Greyton Security Update

Notes from the Safety & Security meeting held in Greyton on 09 October 2017

Alan Armstrong
Alan outlined the purpose of the gathering, which was not to discuss all the options available to our community to improve safety and security, but to present and discuss the findings of an investigation into the use of CCTV cameras, which appears to be by far the single most effective way to curb crime in residential and village areas such as Greyton if the equipment is correctly placed, monitored and responded to.
Greyton has had an approximate three year period of relatively low crime. This has shown signs of increasing in the past few months with a recent spate of burglaries – some involving knife attacks.
The presence of the new community in Madiba Park, of unemployed or underemployed people, is almost certainly going to have an impact.

Leon Vosloo
Leon spoke of the success that LRV have experienced in other communities where they operate and where CCTV cameras have been successfully deployed.
When the community participates (active Neighbourhood Watch), and LRV and the SA Police Service (SAPS) work in close cooperation, crime related incidences can be reduced by 80 – 90%.
It is essential that CCTV camera networks are monitored 24×7, and that a response team is on hand to react.
LRV are committed to being involved in assisting in the project to rollout cctv cameras in Greyton.
LRV will provide premises for a control room if that is the way Greyton residents wish to proceed.
CCTV cameras can definitely play a huge role in combatting crime in our community.

Jeremy Prins
Jeremy spoke of the huge problem that the TWK Municipality has experienced across the region with theft and vandalism. TWKM have already started an initiative to install CCTV cameras in the broader TWK region. A control room in Caledon will monitor the cameras across the region.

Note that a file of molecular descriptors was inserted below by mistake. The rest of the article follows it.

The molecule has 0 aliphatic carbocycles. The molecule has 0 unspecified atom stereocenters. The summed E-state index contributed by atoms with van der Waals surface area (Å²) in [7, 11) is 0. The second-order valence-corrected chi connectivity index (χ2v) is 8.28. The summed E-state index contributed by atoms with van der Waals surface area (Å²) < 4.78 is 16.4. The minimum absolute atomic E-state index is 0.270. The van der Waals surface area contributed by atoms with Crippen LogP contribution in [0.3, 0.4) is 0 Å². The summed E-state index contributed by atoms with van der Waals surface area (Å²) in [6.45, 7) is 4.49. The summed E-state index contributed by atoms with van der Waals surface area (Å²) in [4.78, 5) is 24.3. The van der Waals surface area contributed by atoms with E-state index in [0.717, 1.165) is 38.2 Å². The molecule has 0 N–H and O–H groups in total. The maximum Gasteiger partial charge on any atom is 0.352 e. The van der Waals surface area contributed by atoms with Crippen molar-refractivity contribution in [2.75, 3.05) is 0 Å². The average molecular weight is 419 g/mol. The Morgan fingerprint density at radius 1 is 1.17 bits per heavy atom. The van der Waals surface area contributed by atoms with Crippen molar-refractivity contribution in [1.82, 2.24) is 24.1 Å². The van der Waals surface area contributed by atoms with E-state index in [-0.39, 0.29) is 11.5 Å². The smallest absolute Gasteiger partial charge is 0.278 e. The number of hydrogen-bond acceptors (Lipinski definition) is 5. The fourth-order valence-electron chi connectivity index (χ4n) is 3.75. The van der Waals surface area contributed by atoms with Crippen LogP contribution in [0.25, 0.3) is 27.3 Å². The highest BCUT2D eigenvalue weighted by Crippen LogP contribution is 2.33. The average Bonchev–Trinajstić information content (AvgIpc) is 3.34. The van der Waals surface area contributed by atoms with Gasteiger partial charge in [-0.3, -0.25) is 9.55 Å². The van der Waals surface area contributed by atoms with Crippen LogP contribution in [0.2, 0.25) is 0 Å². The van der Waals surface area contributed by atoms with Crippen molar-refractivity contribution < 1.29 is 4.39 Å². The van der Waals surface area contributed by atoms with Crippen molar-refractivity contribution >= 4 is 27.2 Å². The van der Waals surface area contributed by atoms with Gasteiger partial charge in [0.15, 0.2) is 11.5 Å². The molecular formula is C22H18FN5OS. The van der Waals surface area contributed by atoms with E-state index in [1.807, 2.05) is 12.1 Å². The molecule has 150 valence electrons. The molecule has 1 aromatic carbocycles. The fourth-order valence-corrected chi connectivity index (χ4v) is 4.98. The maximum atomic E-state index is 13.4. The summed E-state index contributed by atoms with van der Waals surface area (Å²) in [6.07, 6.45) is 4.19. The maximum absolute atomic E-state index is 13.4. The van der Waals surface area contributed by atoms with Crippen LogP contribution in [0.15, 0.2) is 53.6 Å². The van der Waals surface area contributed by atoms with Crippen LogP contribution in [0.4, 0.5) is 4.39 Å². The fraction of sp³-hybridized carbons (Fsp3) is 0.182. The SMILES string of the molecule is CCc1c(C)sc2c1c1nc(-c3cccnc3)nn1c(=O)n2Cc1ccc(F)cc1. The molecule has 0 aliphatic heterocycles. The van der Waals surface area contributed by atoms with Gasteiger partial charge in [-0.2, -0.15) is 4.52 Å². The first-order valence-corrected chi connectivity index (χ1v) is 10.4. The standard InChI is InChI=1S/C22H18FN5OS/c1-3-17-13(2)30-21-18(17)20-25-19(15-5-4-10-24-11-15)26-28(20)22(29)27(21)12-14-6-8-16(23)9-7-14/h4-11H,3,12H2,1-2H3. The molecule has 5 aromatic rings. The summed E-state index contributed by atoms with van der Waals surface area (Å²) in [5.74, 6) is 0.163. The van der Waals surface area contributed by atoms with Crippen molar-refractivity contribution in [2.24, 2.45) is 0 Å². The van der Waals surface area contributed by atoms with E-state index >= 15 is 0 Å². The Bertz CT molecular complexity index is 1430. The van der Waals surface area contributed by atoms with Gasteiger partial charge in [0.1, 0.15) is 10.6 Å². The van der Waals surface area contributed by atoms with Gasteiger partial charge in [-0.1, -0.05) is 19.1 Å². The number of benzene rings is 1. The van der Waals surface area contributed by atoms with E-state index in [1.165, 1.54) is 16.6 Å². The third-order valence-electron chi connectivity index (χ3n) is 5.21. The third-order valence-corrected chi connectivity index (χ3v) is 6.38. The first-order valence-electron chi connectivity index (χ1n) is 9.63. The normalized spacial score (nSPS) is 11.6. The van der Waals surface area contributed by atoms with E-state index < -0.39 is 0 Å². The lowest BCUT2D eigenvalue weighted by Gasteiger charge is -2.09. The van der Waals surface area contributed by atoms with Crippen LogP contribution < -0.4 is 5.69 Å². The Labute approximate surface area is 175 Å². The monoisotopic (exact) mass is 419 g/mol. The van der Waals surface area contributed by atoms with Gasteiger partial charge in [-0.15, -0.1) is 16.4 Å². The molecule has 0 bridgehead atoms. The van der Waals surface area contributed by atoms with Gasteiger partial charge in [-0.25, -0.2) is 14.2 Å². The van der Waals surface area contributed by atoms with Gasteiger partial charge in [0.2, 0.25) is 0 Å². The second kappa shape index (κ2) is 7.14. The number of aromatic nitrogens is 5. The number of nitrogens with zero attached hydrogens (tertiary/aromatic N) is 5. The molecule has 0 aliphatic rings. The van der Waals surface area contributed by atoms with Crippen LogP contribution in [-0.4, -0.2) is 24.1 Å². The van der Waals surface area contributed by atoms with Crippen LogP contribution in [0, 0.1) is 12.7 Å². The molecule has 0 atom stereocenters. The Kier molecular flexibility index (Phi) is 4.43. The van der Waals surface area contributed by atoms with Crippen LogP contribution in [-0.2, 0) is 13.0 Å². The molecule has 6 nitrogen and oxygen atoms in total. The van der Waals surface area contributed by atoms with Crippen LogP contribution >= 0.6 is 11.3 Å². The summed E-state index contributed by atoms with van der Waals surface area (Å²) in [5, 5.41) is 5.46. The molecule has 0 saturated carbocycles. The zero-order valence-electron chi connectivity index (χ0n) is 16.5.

Phase 1 will entail about 30 cameras being deployed.
It will be valuable for TWK and for Greyton residents to co-operate regarding the types of equipment and network technologies selected so that systems can integrate and share information.
Greyton can be a test case for our community, and further rollout can be done in Genadendal and other residential areas.

Abner Engels
The Onrus/Vermont Neighbourhood Watch (OnVerWag) together with the community have been involved with the preparation, planning and initial deployment of a CCTV camera network for the past three years.
They were experiencing 45 – 50 burglaries per month in addition to poaching and drug related activity.
Thirteen different companies have done site inspections and have made recommendations.
OnVerWag are in the process of installing 25 CCTV cameras, which are site and purpose specific with the appropriate level of technology
The system must be integrated with the SAPS, Traffic Department and Municipality systems in order to function effectively.
Their intention is to “enclose their entire area” with camera coverage. All entry and exit points to the area will be covered by CCTV cameras which are monitored 24hrs per day.
CCTV cameras are not the most expensive part of the exercise.
Monitoring and response teams are an on-going expense.